My sister and I sat side-by-side, top-naked, in disposable underwear. We were sweating the day’s dirt, worries, and stresses at the sauna room in Hammam Ziani, a Moroccan bath, or hammam, boasting star-studded clients such as Cat Stevens and Orlando Bloom. It was a bathing experience like no other. This is on a different level from the Budapest baths, my sister muses.
Despite the obvious marketing ploy involving a-many framed pictures of celebrities in Hammam Ziani, the place itself oozed simplicity and comfort. With a minimum 270 DH charge per head (hammam, gommage, sauna and massage), it was not the traditional Moroccan hammam experience one might expect – which will usually only set you back a mere 10-15 DH. Nevertheless, my sister and I paid the dues, got undressed, put on a pair of disposable underwear, and made our way to the hammam, half-naked.
We were welcomed by two Moroccan ladies, in what looked like swimwear. The lady bathing me looked down at my feet in disapproval; the flip flops I brought with me were not suitable. I was asked to use one of the communal rubber slippers they provided. A couple of seconds later, the same lady poured what felt like boiling hot water all over my back. She said a few Arabic words, then later translated into French for me to turn around; the front of my body was given the same heat treatment. I was briefly asked to sit down on a stone chair for more scorching showers, before being asked to visit the sauna.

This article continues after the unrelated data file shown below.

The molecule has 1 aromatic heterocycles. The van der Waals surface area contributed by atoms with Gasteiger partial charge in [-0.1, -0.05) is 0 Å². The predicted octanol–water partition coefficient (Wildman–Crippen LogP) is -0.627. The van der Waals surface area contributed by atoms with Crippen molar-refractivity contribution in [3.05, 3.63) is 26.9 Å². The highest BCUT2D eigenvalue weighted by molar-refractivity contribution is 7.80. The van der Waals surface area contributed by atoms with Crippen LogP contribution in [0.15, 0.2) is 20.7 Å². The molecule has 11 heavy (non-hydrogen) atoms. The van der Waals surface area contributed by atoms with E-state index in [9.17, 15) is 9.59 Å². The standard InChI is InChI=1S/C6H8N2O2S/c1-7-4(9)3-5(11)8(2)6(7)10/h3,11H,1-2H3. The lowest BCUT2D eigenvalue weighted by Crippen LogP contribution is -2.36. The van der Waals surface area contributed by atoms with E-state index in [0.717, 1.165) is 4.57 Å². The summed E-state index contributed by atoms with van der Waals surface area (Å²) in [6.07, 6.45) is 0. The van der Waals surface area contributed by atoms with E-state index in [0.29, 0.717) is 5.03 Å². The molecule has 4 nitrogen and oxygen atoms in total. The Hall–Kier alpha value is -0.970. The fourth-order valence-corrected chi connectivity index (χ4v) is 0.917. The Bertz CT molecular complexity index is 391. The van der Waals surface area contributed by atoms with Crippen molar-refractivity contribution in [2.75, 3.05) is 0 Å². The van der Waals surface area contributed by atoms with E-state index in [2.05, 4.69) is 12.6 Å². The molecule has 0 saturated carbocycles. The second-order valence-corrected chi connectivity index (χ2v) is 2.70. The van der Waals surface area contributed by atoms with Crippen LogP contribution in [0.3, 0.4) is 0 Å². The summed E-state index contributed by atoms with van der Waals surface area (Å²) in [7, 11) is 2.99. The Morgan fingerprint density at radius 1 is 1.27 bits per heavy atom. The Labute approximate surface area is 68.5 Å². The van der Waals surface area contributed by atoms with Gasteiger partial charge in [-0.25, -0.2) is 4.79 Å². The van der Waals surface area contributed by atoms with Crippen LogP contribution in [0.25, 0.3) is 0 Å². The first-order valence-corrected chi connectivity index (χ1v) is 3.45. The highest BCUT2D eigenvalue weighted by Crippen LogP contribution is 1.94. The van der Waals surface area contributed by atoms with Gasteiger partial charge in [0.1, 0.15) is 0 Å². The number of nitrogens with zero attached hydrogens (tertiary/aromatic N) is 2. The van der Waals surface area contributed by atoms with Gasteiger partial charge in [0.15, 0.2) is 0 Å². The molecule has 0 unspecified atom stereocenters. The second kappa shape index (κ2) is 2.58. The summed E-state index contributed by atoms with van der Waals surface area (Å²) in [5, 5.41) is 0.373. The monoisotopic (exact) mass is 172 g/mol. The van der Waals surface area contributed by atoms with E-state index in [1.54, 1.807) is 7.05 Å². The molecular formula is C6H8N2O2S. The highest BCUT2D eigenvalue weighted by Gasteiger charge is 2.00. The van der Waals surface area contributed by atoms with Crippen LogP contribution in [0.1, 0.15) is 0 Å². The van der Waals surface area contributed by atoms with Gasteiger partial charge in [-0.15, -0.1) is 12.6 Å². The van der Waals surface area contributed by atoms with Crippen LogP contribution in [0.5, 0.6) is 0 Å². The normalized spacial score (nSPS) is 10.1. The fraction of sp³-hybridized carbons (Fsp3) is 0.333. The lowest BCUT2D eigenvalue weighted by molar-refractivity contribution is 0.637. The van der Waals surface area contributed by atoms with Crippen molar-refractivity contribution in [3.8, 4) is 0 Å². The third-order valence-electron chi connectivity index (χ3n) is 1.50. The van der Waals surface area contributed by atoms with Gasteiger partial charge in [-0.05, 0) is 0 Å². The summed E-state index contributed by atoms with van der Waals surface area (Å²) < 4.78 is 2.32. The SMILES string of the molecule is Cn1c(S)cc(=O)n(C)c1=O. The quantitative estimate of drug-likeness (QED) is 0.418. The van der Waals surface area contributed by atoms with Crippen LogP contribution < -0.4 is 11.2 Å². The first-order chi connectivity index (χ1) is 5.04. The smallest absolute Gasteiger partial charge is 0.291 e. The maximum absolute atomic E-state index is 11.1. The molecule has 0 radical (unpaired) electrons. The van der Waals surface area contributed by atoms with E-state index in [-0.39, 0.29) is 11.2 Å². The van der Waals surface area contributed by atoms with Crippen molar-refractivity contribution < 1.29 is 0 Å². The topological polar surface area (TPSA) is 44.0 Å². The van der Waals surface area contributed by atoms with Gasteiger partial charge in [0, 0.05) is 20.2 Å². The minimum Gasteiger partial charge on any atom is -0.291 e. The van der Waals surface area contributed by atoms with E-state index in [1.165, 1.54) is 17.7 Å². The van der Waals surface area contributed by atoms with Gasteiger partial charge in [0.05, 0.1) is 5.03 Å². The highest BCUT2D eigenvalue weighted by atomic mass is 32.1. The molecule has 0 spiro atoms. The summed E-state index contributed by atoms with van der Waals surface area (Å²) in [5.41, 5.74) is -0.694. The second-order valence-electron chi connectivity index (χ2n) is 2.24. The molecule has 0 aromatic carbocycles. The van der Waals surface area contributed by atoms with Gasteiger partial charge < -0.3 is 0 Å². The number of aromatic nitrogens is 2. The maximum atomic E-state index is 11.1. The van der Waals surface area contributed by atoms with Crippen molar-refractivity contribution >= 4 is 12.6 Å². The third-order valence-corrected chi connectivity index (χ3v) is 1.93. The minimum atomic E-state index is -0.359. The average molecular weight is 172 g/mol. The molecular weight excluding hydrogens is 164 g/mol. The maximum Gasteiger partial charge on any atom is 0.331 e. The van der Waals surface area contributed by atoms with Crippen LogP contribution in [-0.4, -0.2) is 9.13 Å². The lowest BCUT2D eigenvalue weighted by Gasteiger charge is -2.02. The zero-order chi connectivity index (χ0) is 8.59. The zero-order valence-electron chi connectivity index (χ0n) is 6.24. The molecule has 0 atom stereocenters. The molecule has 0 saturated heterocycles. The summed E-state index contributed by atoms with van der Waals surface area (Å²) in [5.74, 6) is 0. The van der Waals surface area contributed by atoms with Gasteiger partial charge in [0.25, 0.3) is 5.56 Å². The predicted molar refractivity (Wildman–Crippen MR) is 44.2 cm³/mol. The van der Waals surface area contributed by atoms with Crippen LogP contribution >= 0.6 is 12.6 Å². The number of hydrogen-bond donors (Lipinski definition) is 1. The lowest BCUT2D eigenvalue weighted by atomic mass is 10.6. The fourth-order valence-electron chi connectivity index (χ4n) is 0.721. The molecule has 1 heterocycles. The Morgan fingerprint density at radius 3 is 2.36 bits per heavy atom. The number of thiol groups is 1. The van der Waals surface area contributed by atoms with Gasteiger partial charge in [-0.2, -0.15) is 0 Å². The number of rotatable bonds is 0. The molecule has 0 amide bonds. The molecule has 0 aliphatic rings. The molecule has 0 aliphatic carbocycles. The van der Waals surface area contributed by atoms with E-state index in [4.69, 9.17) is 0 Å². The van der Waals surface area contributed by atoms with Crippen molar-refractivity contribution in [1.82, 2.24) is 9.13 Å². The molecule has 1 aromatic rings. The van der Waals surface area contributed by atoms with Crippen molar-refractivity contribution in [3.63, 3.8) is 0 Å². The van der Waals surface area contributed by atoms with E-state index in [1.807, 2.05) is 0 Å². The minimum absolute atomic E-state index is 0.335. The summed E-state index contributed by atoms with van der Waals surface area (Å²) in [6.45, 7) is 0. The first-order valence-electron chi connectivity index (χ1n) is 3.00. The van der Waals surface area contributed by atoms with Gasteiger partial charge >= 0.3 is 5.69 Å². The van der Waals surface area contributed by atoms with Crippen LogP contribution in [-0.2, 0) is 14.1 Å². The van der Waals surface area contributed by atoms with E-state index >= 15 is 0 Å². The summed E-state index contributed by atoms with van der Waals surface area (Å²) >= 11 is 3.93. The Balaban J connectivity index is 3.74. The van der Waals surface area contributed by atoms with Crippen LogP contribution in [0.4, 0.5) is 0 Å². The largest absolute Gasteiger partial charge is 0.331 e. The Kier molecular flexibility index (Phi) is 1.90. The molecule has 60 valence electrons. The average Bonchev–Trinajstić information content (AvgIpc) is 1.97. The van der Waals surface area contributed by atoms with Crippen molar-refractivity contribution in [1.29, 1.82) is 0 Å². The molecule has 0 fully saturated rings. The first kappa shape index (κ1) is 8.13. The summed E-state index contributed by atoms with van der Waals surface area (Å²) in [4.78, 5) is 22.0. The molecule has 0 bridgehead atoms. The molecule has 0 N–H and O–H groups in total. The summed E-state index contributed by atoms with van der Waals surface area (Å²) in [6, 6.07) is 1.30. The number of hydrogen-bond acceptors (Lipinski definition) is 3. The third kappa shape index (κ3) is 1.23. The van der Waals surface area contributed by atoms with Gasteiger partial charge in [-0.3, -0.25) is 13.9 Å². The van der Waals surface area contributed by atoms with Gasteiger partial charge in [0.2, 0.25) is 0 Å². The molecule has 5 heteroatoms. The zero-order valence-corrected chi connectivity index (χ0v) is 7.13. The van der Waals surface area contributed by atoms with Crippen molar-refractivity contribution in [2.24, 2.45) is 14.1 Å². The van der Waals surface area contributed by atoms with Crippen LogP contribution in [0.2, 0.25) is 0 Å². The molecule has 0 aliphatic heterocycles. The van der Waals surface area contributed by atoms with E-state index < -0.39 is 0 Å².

My sister and I sat in the sauna for a while, often exchanging anecdotes about the experience, but never once exchanging glances. It sounds ridiculous that two girls, who would happily parade around public beaches in swimwear, would feel insecure being half-naked inside a female-only bath. I have only visited a sauna once. This time, however, I felt the room to be too dry for my liking. I was feeling a little breathless; I was glad when we were called over for the gommage.
There were some definite hard scrubbing action going on. I had a quick glimpse of the scrub glove the lady was using all over my body to find little black specks coming off my skin. It’s a little gross (and TMI, perhaps), I know. When we asked Khalid from the Berber Cultural Centre a couple of days later about the hammam culture in Morocco, he told us that many Moroccans would often go to a hammam once a week “to get rid of the dust” but not too often as to “prevent the body from producing the essential oils.”
The gommage finished and we were treated to another thorough bathing session before being led to the massage room. Moroccan women were chatting in Arabic rather precariously as they were massaging us; honestly, the peaceful atmosphere I desired and looked forward to was lacking, thanks to the non-stop chatter by the workers. I’m not sure if this is standard practice in many hammams, but this was an aspect I thoroughly disliked.
The all-over body massage was incredible. The knots all over my back (particularly on my right shoulder where I often place my over-loaded, oversized handbag) were eased. However, the head massage was of poor quality. I am not sure whether the chatter affected its quality, but I felt like the head massage was rushed. It was a half-hearted effort, which could have easily been one of the better parts of the hammam experience. Unsurprisingly, I was left disappointed.
As we were led back to the changing rooms, our slightly relaxing hammam experience came to an end. We collected our belongings and slathered our faces with argan oil. As we retreated back to the tea zone by the reception, I can still feel the after effects of the hot water being poured all over me. I was most definitely refreshed and rejuvenated.
Despite a couple of qualms about this place, the hammam experience made for an interesting evening in Marrakech. Have you ever experienced a hammam?